Photography by Emily Kennedy
I imagine that there was once an age without borders, an age when the Earth was not mine or hers (and his), but ours and theirs. An age where the adventurous needed only their wits and bravery to explore the world as opposed to paperwork and visas. I don’t remember this age, and doubt that there is a person alive who does. I have read about these times in works of fiction and fantasy, hidden between the implications of metaphor and wishful thinking. But, I have never read of these accounts being manifested in reality. Even North American First Nations, who have often been associated with life in a borderless world, had a sense of territory, albeit not as rigid as their European and Asian counterparts. If peace could not be maintained through treaties, measures were taken to separate conflicting peoples; the Ogijidah of the Anishinabek were peacekeeping warriors who monitored neutral zones. If the Ogijidah efforts were unsuccessful, war over resources and space would ensue. Sound familiar?
Borders have become so tediously protected, so meticulously defined, that we tend to forget how insubstantial they really are. The only force preventing a person from crossing a border are the people entrusted to regulate them. Borders are real in so far as we make them real. They constitute a geographical boundary or legal jurisdiction; but borders can be manipulated, changed or completely destroyed. They have been destroyed: in Siam, Zanzibar, Persia and other lost civilizations.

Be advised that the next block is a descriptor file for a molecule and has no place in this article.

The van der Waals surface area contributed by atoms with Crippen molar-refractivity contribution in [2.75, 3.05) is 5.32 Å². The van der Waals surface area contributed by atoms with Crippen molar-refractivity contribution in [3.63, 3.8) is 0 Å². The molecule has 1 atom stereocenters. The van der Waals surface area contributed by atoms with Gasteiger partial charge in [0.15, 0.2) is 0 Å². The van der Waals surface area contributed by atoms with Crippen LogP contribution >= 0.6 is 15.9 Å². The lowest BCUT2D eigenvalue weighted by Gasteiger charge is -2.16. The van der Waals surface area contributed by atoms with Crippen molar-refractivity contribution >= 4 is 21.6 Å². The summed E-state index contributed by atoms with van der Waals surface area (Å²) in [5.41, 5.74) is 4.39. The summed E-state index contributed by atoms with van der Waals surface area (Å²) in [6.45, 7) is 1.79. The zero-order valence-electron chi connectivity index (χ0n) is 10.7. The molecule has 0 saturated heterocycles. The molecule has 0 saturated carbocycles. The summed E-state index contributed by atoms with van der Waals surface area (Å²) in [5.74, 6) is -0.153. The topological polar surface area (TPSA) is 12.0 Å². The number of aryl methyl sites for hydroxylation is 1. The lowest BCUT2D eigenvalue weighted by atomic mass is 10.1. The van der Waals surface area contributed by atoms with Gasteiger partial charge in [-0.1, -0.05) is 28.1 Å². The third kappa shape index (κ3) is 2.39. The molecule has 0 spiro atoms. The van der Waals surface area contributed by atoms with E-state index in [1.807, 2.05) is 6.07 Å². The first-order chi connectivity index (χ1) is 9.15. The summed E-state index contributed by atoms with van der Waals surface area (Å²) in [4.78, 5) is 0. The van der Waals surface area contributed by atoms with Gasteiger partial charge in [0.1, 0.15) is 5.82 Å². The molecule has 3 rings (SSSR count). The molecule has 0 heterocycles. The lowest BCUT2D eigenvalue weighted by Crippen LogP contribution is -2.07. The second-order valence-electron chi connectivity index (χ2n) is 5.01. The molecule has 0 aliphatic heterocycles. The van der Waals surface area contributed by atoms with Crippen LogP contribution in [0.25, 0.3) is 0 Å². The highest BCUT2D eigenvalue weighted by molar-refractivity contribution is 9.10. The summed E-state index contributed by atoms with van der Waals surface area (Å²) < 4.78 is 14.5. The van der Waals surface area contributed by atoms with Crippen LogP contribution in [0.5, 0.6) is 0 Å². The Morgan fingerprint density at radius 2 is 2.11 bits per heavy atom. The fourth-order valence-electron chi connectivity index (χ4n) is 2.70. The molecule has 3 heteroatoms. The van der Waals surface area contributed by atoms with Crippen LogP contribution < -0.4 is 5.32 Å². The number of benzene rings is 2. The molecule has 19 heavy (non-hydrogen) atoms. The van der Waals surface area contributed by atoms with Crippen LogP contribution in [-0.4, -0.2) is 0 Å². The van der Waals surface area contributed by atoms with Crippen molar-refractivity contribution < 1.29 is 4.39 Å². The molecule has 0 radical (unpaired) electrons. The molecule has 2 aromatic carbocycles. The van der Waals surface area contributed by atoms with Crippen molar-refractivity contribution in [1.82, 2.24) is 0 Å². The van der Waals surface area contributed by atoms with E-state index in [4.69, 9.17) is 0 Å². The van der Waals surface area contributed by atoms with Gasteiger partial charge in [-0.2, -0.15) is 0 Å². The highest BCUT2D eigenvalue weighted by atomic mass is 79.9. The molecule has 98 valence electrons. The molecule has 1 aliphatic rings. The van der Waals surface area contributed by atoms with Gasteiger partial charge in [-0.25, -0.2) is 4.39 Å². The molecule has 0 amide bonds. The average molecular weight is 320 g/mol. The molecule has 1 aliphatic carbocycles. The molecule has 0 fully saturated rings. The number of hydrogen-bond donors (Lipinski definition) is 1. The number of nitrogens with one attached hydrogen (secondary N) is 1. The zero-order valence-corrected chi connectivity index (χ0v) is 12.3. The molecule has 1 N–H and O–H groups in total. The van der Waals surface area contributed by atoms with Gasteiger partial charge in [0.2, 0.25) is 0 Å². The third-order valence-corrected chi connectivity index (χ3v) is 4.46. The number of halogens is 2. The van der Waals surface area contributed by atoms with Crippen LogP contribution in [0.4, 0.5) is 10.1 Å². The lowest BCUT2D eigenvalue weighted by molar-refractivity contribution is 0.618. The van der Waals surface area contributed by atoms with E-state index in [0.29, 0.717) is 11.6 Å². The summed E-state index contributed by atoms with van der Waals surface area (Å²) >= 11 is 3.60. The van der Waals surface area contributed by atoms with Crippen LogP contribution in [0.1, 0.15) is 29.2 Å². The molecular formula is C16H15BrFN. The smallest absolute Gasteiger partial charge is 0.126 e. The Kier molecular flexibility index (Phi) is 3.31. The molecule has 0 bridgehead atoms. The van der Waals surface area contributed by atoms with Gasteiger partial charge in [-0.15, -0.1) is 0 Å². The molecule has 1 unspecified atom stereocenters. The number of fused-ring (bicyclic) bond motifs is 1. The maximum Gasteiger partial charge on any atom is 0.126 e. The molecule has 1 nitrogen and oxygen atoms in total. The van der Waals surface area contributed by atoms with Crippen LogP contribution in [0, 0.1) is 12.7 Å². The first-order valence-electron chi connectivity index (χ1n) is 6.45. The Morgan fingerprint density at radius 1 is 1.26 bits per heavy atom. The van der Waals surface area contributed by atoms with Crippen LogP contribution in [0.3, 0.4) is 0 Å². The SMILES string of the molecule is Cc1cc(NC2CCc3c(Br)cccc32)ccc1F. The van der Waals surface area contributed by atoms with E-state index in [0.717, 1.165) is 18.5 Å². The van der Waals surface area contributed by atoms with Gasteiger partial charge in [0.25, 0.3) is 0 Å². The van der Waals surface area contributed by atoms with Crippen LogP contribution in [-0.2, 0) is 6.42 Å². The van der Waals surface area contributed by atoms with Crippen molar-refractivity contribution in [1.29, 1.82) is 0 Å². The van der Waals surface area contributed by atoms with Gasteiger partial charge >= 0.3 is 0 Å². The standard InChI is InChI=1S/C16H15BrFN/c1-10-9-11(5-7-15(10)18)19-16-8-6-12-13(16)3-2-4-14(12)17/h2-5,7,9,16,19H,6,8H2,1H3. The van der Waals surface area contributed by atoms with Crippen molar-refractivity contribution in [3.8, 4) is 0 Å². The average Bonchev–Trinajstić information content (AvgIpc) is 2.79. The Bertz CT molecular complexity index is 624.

Borders are more than fortified divisions of land and resources. Outrageous amounts of people have voluntarily died for ‘King and Country,’ so to speak. They sacrificed themselves to protect something they viewed as bigger than their own lives; the essence of who they are and where they belong. Borders define a division of ideology and identity; they provide a physical distinction between ‘us’ and ‘them.’
Nationality gives a sense of belonging in linking an individual through the sands of time to a common origin. It gives a sense of understanding of the unanswerable question of ‘where do we come from?’ and forms the foundations of home. National identity is formed through a presence of common points in people’s daily lives, through the same language, colours, history, religion, cuisine and humor. National identity is undoubtedly important for some, but can also be incredibly destructive. Borders divide us, but they can also keep us united—so long as we’re all on the same side. Patriotism can be easily turned into chauvinism, just like self confidence can easily turn into self importance when the self is attacked.
Perhaps if geography had not separated us as such, humans would have formed a global community where everyone was ‘we’ and ‘they’ didn’t exist. But I suppose that fantasy is only valid in so far as we believe in the benevolence of human nature.